"Mesothelioma remains a top occupational cancer in Canada and around the world." Image taken from WorkSafe BC's hidden killer campaign. www.hiddenkiller.ca

In 2016, Canada finalized plans to fully ban the use and import of asbestos, putting into motion a rule to enact the ban by 2018. For decades, asbestos use has been known to cause devastating illnesses, ranging from a chronic lung disease called asbestosis to mesothelioma, a rare and very aggressive cancer. At one point in time, the natural mineral was used in myriad applications, namely in construction materials like drywall and insulation in homes. Asbestos also played a role in industry and manufacturing up until the 1970s, thanks to its ability to withstand heat. Typically, asbestos is only harmful when broken or damaged products release fibers, but individuals who worked with and around asbestos-containing materials are generally most susceptible to these illnesses. Mesothelioma remains a top occupational cancer in Canada and around the world because asbestos was used in so many ways during the past century.

When making the announcement to finally ban asbestos Prime Minister Justin Trudeau said, “We know that its impact on workers far outweighs any benefits it might have.” Trudeau’s remarks speak to the disease’s prevalence amongst those who worked directly with it, but also extend to cases of second-hand exposure. Family members who were exposed to the mineral through work clothes brought home by those workers would often come into contact with dust containing asbestos and leave themselves open to exposure. By taking steps to mitigate asbestos exposure, the Canadian government’s move to ban the carcinogen places the nation in line with dozens of other countries that have done the same. The move also places the few holdouts that are left in a harsh light.

Canada’s ban moves an unwanted spotlight onto the United States, one of the few developed nations without an asbestos ban, alongside other global forces like Russia, China, Brazil and India. In June of 2016, former President Barack Obama signed a bill into law affording the Environmental Protection Agency (EPA) the power to specifically identify, and the authority needed to craft, reforms targeting known carcinogens in the United States. During his announcement, Obama cited asbestos as the prime example of why the reforms and action were needed.

In December 2016, asbestos was named to the EPA’s initial investigation of 10 known toxic substances. The agency’s aim was to potentially ban chemicals proven too harmful to human health. In light of proposed cuts to the 2018 EPA budget by the Trump administration, there are several unknowns moving forward. Massive cuts currently projected around 30 percent cause uncertainty and doubt as to how the current investigation and potential legislation finally banning asbestos will take shape. By refusing to move forward with these progressive steps, the U.S. is firmly positioning itself in the ranks of nations without a ban.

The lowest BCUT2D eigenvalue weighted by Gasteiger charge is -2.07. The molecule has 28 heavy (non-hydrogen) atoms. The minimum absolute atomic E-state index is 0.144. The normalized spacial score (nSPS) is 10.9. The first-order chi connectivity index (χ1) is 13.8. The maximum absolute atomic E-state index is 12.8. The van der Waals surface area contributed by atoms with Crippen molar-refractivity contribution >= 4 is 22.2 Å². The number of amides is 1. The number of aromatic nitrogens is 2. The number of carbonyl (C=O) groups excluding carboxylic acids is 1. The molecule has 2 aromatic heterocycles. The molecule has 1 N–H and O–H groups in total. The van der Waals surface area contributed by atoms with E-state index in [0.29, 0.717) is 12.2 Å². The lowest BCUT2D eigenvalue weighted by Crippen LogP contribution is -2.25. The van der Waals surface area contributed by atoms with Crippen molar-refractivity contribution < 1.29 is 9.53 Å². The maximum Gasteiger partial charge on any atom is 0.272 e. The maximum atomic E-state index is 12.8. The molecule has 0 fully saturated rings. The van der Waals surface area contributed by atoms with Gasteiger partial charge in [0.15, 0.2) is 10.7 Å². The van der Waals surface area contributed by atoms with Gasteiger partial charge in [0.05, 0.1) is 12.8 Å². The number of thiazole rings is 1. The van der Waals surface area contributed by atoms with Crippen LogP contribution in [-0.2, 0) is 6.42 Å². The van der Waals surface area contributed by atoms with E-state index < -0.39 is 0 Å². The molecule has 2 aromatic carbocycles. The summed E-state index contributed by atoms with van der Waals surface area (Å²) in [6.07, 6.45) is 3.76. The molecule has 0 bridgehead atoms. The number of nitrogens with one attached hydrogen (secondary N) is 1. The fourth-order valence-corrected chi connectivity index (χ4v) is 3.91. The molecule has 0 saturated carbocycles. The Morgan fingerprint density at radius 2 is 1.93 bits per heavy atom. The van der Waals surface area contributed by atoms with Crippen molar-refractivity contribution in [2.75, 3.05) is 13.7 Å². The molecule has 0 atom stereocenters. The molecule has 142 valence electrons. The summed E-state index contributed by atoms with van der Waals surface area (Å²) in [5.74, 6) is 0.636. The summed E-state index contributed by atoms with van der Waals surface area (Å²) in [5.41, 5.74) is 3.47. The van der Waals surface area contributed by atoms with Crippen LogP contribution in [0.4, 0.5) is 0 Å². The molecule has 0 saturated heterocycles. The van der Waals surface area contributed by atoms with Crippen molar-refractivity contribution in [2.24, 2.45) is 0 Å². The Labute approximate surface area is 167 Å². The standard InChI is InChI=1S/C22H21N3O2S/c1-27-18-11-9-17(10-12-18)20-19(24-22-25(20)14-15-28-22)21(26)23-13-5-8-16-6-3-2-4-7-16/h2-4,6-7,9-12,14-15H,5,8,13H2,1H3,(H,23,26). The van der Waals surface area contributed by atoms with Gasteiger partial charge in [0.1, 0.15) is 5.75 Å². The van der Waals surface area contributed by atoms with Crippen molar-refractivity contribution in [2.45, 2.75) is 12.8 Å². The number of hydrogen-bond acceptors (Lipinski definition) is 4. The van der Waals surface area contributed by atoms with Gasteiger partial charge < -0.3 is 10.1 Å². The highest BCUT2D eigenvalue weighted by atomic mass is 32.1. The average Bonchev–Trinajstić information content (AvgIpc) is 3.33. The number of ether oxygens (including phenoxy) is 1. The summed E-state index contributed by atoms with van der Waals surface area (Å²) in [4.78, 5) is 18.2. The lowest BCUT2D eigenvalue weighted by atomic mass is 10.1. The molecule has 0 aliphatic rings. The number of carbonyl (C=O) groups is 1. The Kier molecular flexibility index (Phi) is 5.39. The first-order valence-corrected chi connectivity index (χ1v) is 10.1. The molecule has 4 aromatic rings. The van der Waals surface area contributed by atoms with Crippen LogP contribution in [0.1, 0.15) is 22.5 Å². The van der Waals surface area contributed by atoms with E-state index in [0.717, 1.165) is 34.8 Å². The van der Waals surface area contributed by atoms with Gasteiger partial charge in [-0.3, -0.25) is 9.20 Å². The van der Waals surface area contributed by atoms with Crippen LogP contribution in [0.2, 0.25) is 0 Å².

Canada was once a major source of asbestos, to the tune of thousands of metric tons per year, making it one of the largest producers in the world. The country hit peak asbestos production in the 1970s, but stopped entirely in 2011 when the last two remaining mines in Canada shut down. However, like the rest of the world, Canada now has to contend with the issue of existing asbestos and how to mitigate this risk. Following decades of use, homes, schools and commercial spaces are at risk of containing asbestos. In addition to the upcoming ban, there is a push to create registries of locations and structures known to contain asbestos, as they’ve done in Saskatchewan.

Credit: Canadian Environmental Health Atlas. Production and export of asbestos in Canada declined from the 1970s onwards. The last mines finally closed in 2012. 

Following Canada’s long history of asbestos use, over the past decade Ontario and Quebec have seen dramatic increases in cases of asbestos-related diseases. This horrible trend correlates with global projections suggesting mesothelioma cases will peak in 2020. The reason for this global uptick is largely due to the mineral’s wide use through the 1970s as well as the long latency period between exposure and developing asbestos-related diseases. Asbestosis, asbestos lung cancer and mesothelioma can take anywhere from 10-50 years to present, and are just now being seen in those who were exposed in decades prior.

Canada’s decision to ban asbestos is placing increased pressure on the few remaining developed countries still allowing asbestos to be legal. More than 50 nations have already banned the mineral, or have legislation in place to terminate its use in the near future. As major nations like Canada take measures to protect their citizens, a harsher light is thrown on the U.S. to rightfully take a stand against this global killer.

Canada’s enacting of this promise to ban as one of the former major players in global asbestos production has left the world looking to the U.S. to be the next country to take action.


Emily Walsh works with the Mesothelioma Cancer Alliance, raising awareness for the disease and educating audiences about the dangers of asbestos.

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